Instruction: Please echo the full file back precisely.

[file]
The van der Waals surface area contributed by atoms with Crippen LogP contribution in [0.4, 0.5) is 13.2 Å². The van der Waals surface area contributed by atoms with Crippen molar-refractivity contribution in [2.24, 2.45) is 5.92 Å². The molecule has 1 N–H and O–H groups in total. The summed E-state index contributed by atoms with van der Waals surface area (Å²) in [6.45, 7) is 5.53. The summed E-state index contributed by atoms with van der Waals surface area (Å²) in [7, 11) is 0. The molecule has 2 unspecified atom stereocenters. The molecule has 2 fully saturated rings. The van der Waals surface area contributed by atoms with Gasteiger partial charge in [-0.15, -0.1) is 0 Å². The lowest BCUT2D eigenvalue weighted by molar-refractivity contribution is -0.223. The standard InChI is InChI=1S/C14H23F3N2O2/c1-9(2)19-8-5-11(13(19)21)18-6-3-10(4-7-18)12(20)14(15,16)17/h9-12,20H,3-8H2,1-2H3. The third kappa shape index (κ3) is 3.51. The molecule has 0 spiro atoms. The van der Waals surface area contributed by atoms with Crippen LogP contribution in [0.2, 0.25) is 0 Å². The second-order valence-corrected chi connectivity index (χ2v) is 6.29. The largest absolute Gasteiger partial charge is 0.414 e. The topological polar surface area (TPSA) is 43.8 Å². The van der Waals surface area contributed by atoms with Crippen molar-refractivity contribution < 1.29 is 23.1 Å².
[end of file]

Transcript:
The van der Waals surface area contributed by atoms with Crippen LogP contribution in [0.4, 0.5) is 13.2 Å². The van der Waals surface area contributed by atoms with Crippen molar-refractivity contribution in [2.24, 2.45) is 5.92 Å². The molecule has 1 N–H and O–H groups in total. The summed E-state index contributed by atoms with van der Waals surface area (Å²) in [6.45, 7) is 5.53. The summed E-state index contributed by atoms with van der Waals surface area (Å²) in [7, 11) is 0. The molecule has 2 unspecified atom stereocenters. The molecule has 2 fully saturated rings. The van der Waals surface area contributed by atoms with Gasteiger partial charge in [-0.15, -0.1) is 0 Å². The lowest BCUT2D eigenvalue weighted by molar-refractivity contribution is -0.223. The standard InChI is InChI=1S/C14H23F3N2O2/c1-9(2)19-8-5-11(13(19)21)18-6-3-10(4-7-18)12(20)14(15,16)17/h9-12,20H,3-8H2,1-2H3. The third kappa shape index (κ3) is 3.51. The molecule has 0 spiro atoms. The van der Waals surface area contributed by atoms with Crippen LogP contribution in [0.2, 0.25) is 0 Å². The second-order valence-corrected chi connectivity index (χ2v) is 6.29. The largest absolute Gasteiger partial charge is 0.414 e. The topological polar surface area (TPSA) is 43.8 Å². The van der Waals surface area contributed by atoms with Crippen molar-refractivity contribution < 1.29 is 23.1 Å².